I read this book on my Kindle, and I found that I am enjoying reading electronically almost as much as handling a physical book. That’s progress for me! HCC, His Holiness’s Cat, aka Snow Lion contemplates the question, “What makes cats purr?” As a matter of fact, she meditates on purring, an act of joy, contentment and satisfaction through the whole book. Interestingly enough, there are many reasons cats purr, and HCC enlightens us with anecdotes for all the different ones. As she instructs us, we get to explore Buddhism’s views on happiness.
Told from the cat’s point of view, the story examines the deep-down happiness seen more in cats than in other animals. Michie, through his intriguing plot and developing characters warns us, the readers, about the “perils of self-obsession.” Besides the setting of the Dali Lama’s palace, the author creates The Himalaya Book Cafe, where HCC spends a great deal of her time when the Dali Lama is away and where she discovers a Karmic connection in this second book.
As one critic says, the book is filled with “wisdom, warmth, and a touch of mischief.”
My Tuesday Teaser is from the second book in The Dali Lama’s Cat series, The Art of Purring.
“And me dear reader?…Chogyal’s death (one of the monks) has been an urgent reminder: Life is finite: every day is precious. And simply to wake up in good health truly is a blessing, because sickness and death can strike at a moment’s notice.”
Profound thoughts (from a cat ) are throughout the entire book, which explains Buddha’s teachings from HHC, His Holiness’s Cat.
Several years ago, I did a color challenge with a fellow blogger where books were picked by the color of their covers. Most of the books came from my TBR shelves, which was an added bonus.
Today, I’ve written a color challenge of my own and urge you to join me. There is no “due date” or timeline; there are twelve books to read; you don’t have to read them in order; and, it is a chance to read books first, then count them towards the challenge. What could be better?
Here are the books to read:
A book with a red cover or any shade of red in the cover design.
Blue on the cover
Yellow on the cover
White on the cover
Black on the cover
Green on the cover
Orange on the cover
Pink on the cover
Purple on the cover
Brown on the cover
The word “color” in the title
An author “of color”
I have already started, out of order, but that’s not necessary, my first book.
Blue background frames the cover of The Dalai Lama’s Cat by David Michie, first in a three book series of books about Buddhist beliefs written from a cat’s point of view. A cat of many names, “Little Snow Lion,” “HHC” (short for His Holiness’s Cat), and many others depending on who comes in contact with her, she was rescued by His Holiness when driving along a street. It is a “warmhearted, irreverent, and wise” look at the inner workings of the Dalai Lama’s household, with secondary characters that are delightful: monks, a “fake it” restaurant owner, and Italian woman who is His Holinesses’s cook, and others. Also, the book (and the series) has been described as a “multi-layered treatise on the practical aspects of Buddhist teachings.” (Goodreads)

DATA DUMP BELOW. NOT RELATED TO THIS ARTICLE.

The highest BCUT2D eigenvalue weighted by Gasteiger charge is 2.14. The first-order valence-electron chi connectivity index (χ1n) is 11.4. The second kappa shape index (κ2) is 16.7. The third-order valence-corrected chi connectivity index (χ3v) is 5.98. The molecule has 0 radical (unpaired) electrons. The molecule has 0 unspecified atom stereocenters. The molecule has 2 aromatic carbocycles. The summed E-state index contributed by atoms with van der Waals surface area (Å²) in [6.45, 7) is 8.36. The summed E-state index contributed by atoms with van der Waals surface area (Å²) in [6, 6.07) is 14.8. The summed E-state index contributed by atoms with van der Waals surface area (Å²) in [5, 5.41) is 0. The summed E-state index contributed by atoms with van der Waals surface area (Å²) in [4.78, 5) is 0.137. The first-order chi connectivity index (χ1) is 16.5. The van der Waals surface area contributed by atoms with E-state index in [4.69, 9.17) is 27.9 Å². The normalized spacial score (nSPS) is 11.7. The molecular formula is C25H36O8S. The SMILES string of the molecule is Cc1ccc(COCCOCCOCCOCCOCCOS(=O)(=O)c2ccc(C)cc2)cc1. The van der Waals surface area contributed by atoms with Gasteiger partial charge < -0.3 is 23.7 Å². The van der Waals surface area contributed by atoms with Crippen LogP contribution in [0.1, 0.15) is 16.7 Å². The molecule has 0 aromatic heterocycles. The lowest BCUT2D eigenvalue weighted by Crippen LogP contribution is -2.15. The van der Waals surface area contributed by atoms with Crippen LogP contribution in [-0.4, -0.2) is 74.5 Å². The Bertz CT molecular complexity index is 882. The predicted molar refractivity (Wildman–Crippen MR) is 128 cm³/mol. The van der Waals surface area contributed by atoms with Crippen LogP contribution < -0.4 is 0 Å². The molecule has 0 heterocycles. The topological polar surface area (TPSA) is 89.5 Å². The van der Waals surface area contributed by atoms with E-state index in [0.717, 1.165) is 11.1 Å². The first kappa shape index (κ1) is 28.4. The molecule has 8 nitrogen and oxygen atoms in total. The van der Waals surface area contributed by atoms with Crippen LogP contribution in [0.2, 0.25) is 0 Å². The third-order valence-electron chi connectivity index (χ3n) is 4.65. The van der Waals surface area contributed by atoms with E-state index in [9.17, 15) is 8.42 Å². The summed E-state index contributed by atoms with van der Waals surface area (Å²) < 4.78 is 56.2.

After reading the Breakfast with Buddha series, this series (and I certainly will read the other two books.) will expand my understanding of and appreciation for the Buddhist principles and teachings. The book is great as a stand-alone, but it ended with a cliffhanger which demands I read the next book.
I’m having trouble with my laptop and could not post Saturday’s post. I did what most Senior Citizens do when having technology problems–asked my grandson. The result is I have the missing “Write” tab back. Thank you Dr. P.
Saturday’s book is one of the best kid/YA books I have read (and I have read many in 50 years of teaching). Jordan Sonnenblick’s novel, Zen and the Art of Faking It, is a funny, age-appropriate book. San Lee, a teenager and his mother have left Houston where his father is in prison and have relocated to a small apartment in a Pennsylvania town. It is quite an adjustment for everyone. San thinks, “Blending in is impossible, so maybe it’s time for me to stand out.” San begins to invent a “new” past for himself that makes him very popular.He has let the students think he is a Buddhist who practices meditation. He meets a really cool girl who becomes his friend. Of course, eventually things start to unravel.
Here, at the front of the book, is “A Note to the Reader”:
“Have you ever switched schools? I have, and let me tell you–a school is a school is a school. Every middle school on God’s green earth smells exactly the same because damp lockers, industrial cleaning fluids, and puke are universal. The lunch is the same: How many ways can you flavor a freakin’ Tater Tot? The guys are the same: like a show on Animal Planet without the cuddle factor. The girls are the same: Martians with human hormones. And the teachers? Please.
So when I dragged my feet in their rotting sandals through the gray midwinter slush and up the stairs of Harrisonville Middle School for the first time. I knew exactly what I was getting into. Sure I did.”
I highly recommend this book to kids and kid-friendly adults everywhere.